Lenovo confirms flaming ThinkPad used Sony battery

Lenovo's investigation into an incident involving one of its ThinkPad T43 laptops and a flaming battery has confirmed that Sony's batteries were used by the system, a company representative said.

Sony's batteries were to blame for several incidents involving Dell and Apple laptops that led to battery recalls, but this particular incident at Los Angeles International Airport is the first time Lenovo has observed an incident involving one of its laptops and the faulty Sony batteries, the representative said. In August, Dell and Apple were forced to recall millions of laptop batteries that could short circuit and cause a fire because of faulty battery cells.

Lithium-ion batteries have always had a bit of a checkered history, and no PC maker has been immune to problems with batteries. Lots of PC companies also use Sony's battery technology in at least a portion of their notebooks. But when Dell and Apple announced their recalls, Lenovo said that extensive testing had confirmed that Lenovo's notebook technology was not prone to the same types of problems. Lenovo's notebooks use a different charging voltage than others, and packaging of its batteries is unique, the company said in August.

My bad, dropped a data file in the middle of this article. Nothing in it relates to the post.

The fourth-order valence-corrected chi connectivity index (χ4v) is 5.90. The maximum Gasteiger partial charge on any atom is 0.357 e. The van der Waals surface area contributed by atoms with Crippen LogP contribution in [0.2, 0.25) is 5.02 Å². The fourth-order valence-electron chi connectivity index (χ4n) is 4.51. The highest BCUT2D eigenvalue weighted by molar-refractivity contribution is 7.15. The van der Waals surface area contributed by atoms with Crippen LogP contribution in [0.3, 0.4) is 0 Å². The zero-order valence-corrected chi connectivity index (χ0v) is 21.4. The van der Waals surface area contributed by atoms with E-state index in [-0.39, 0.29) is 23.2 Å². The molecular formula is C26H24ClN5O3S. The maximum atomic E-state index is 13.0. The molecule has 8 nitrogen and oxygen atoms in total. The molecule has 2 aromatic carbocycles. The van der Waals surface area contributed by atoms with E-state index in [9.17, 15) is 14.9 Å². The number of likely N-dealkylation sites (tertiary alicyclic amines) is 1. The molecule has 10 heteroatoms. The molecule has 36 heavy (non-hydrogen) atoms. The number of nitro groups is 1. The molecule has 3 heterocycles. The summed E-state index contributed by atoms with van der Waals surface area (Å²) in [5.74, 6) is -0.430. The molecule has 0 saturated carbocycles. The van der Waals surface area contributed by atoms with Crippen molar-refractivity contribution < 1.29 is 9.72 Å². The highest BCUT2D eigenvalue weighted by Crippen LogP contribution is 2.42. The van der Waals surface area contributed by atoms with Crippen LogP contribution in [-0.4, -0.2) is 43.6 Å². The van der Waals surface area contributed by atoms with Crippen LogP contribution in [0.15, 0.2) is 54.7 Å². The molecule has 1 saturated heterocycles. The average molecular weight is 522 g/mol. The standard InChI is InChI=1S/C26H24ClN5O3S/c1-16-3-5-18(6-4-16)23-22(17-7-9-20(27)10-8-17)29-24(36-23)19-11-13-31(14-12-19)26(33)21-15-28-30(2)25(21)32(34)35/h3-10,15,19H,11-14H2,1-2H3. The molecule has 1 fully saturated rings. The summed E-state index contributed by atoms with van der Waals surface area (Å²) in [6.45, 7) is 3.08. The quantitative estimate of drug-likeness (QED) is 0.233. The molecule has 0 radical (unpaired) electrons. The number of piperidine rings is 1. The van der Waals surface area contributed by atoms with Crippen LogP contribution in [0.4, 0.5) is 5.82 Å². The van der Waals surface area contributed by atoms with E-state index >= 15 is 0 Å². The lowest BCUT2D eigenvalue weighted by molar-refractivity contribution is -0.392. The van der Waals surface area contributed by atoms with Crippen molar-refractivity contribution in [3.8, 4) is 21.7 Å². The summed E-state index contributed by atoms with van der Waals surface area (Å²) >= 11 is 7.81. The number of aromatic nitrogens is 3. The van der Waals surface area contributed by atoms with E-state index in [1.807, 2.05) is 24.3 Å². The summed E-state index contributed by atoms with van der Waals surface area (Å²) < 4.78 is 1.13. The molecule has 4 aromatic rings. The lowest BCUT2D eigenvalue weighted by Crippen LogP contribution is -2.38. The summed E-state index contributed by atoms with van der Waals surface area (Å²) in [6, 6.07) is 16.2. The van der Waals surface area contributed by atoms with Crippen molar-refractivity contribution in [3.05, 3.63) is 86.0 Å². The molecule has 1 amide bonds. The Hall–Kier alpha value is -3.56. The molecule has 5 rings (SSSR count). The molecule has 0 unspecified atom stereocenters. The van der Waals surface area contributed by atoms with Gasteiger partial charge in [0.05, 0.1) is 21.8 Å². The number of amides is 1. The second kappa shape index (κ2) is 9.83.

Lenovo and Sony are continuing to test the heavily damaged ThinkPad T43 in an attempt to learn exactly what caused the problem, the representative said.

Tags:
Tech Culture
About the author

    Tom Krazit writes about the ever-expanding world of Google, as the most prominent company on the Internet defends its search juggernaut while expanding into nearly anything it thinks possible. He has previously written about Apple, the traditional PC industry, and chip companies. E-mail Tom.

     

    Join the discussion

    Conversation powered by Livefyre

    Show Comments Hide Comments
    Latest Galleries from CNET
    15 crazy old phones from a Korean museum (pictures)
    10 gloriously geeky highlights from 2014 (pictures)
    2015.5 Volvo XC60: updated tech, understated design
    Busted! CNET readers show us their broken devices (pictures)
    Take a closer look at the BlackBerry Classic (pictures)